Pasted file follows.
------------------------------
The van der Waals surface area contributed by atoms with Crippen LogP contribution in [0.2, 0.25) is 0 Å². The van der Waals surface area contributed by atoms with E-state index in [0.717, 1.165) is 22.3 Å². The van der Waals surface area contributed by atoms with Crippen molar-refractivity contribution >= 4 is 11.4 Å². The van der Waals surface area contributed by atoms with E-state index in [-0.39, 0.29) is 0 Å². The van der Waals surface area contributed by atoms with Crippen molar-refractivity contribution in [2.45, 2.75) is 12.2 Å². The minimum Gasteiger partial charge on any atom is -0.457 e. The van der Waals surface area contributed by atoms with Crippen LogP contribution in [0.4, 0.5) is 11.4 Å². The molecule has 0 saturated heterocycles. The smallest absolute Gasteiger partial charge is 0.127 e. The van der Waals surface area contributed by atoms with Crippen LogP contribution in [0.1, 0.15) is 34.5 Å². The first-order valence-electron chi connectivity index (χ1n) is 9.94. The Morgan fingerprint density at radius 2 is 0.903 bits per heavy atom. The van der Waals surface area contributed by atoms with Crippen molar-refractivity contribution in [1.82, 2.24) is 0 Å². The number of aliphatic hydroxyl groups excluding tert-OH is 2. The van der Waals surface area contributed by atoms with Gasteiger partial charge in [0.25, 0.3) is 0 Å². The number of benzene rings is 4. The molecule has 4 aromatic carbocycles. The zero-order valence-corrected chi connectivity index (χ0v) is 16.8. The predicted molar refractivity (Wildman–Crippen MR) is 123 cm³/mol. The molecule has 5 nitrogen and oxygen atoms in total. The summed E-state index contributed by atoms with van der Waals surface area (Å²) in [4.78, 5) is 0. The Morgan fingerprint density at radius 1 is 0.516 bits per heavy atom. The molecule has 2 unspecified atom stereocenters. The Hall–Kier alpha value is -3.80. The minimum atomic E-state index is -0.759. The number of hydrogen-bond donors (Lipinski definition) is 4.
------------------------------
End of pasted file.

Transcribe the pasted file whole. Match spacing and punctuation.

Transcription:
The van der Waals surface area contributed by atoms with Crippen LogP contribution in [0.2, 0.25) is 0 Å². The van der Waals surface area contributed by atoms with E-state index in [0.717, 1.165) is 22.3 Å². The van der Waals surface area contributed by atoms with Crippen molar-refractivity contribution >= 4 is 11.4 Å². The van der Waals surface area contributed by atoms with E-state index in [-0.39, 0.29) is 0 Å². The van der Waals surface area contributed by atoms with Crippen molar-refractivity contribution in [2.45, 2.75) is 12.2 Å². The minimum Gasteiger partial charge on any atom is -0.457 e. The van der Waals surface area contributed by atoms with Crippen LogP contribution in [0.4, 0.5) is 11.4 Å². The molecule has 0 saturated heterocycles. The smallest absolute Gasteiger partial charge is 0.127 e. The van der Waals surface area contributed by atoms with Crippen LogP contribution in [0.1, 0.15) is 34.5 Å². The first-order valence-electron chi connectivity index (χ1n) is 9.94. The Morgan fingerprint density at radius 2 is 0.903 bits per heavy atom. The van der Waals surface area contributed by atoms with Crippen molar-refractivity contribution in [1.82, 2.24) is 0 Å². The number of aliphatic hydroxyl groups excluding tert-OH is 2. The van der Waals surface area contributed by atoms with Gasteiger partial charge in [0.25, 0.3) is 0 Å². The number of benzene rings is 4. The molecule has 4 aromatic carbocycles. The zero-order valence-corrected chi connectivity index (χ0v) is 16.8. The predicted molar refractivity (Wildman–Crippen MR) is 123 cm³/mol. The molecule has 5 nitrogen and oxygen atoms in total. The summed E-state index contributed by atoms with van der Waals surface area (Å²) in [4.78, 5) is 0. The Morgan fingerprint density at radius 1 is 0.516 bits per heavy atom. The molecule has 2 unspecified atom stereocenters. The Hall–Kier alpha value is -3.80. The minimum atomic E-state index is -0.759. The number of hydrogen-bond donors (Lipinski definition) is 4.